Hospital denies misusing bed funds



Yale-New Haven Hospital officials, facing a state lawsuit, denied allegations last week that the hospital misused funds intended for the poor.

Connecticut Attorney General Richard Blumenthal, whose office filed the suit Feb. 20, said he would continue to take legal action against the hospital’s practices.

In the suit, Blumenthal alleged that the hospital illegally denied free medical care to eligible low-income patients and aggressively pursued debt collection against individuals who are unable to pay their medical bills.

Yale-New Haven Hospital spokeswoman Katie Krauss said the hospital admitted and treated all patients without considering their ability to pay. Krauss also said the hospital provided $52 million in free and undercompensated care to low-income patients in 2002.

“We have a long history of meeting the needs of our patients and the community,” she said. “We treat all patients regardless of their ability to pay.”

Yale-New Haven Hospital is currently endowed with approximately $37 million in free bed funds. The funds were established by donors to finance free patient care at the hospital for low-income patients.

According to the lawsuit, the hospital imposed “unreasonable barriers” for eligible low-income patients, which had significantly discouraged applications for free bed funds. Blumenthal said an average of only 55 applications per year for free bed funds were filed between 1996 and 2000.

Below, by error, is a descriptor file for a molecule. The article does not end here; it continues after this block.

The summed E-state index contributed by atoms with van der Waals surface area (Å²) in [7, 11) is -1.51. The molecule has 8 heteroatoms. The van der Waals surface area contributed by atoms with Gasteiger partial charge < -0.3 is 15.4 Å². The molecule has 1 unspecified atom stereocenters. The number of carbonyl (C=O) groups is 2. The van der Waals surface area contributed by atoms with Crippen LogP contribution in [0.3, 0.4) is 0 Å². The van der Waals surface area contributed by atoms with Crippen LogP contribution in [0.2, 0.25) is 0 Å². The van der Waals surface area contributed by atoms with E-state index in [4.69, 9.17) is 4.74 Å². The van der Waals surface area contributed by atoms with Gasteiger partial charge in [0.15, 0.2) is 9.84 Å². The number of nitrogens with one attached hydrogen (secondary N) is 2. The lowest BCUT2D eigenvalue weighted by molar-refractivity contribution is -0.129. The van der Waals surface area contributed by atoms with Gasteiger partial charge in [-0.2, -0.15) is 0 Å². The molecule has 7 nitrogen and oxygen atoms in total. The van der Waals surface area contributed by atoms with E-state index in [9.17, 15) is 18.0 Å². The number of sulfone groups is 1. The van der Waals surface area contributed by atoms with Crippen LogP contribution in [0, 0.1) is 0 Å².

Blumenthal cited factors including not effectively advertising the funds available to low-income patients as discouraging applications.

In the statement released Thursday, the hospital said it approved on average 570 applications per year for free care in the past seven years, and has further subsidized free care since 1998 with its own funds in addition to donated funds.

In 2002, the hospital spent $571,000 to finance 111 free care applications as well as spending $2.5 million of its own funds to support an addition 663 applications, according to the statement. In total, the hospital funded 774 cases in 2002.

“Y-NHH goes beyond the traditional application of free bed funds,” the statement said. “We voluntarily established an additional free bed fund with hospital operating dollars called the Yale New Haven Fund.”

The hospital’s statement also said each dollar earned in the free bed fund has been spent every year for free bed purposes. It also defended the hospital’s advertising method by saying officials provided financial counselors to patients.

In a response to the hospital’s statement, Blumenthal said the hospital’s rebuttal to his lawsuit misrepresented the issues.

“Yale-New Haven Hospital’s recent attempt to ‘set the record straight’ about its charitable care policies is self-serving and misleading,” the statement said. “It distorts the issues and purposely confuses the public through apples-to-oranges comparisons.”

In his statement, Blumenthal also said his office will continue to “vigorously” take legal action against the hospital to ensure that its free bed funds are being used legally.

“Our continuing investigation will be independent, thorough, and fair,” he said. “We look forward to the opportunity to further rebut the hospital’s claims in court.”

Krauss said the hospital acted appropriately and legally in administering the free bed funds. She also said all activities associated with free care funds have been reported in compliance with the attorney general’s office.

“We’re impeccable in our accounting for these funds,” she said. “We are confident that we did not do anything illegal.”

Krauss also said the attorney general’s office never indicated there was a problem with the hospital’s reporting of free bed fund usage. The latest request for information was provided as required to the attorney general’s office in May 2001, Krauss said.

Comments

  • Rick

    I have heard only bad things about this hospital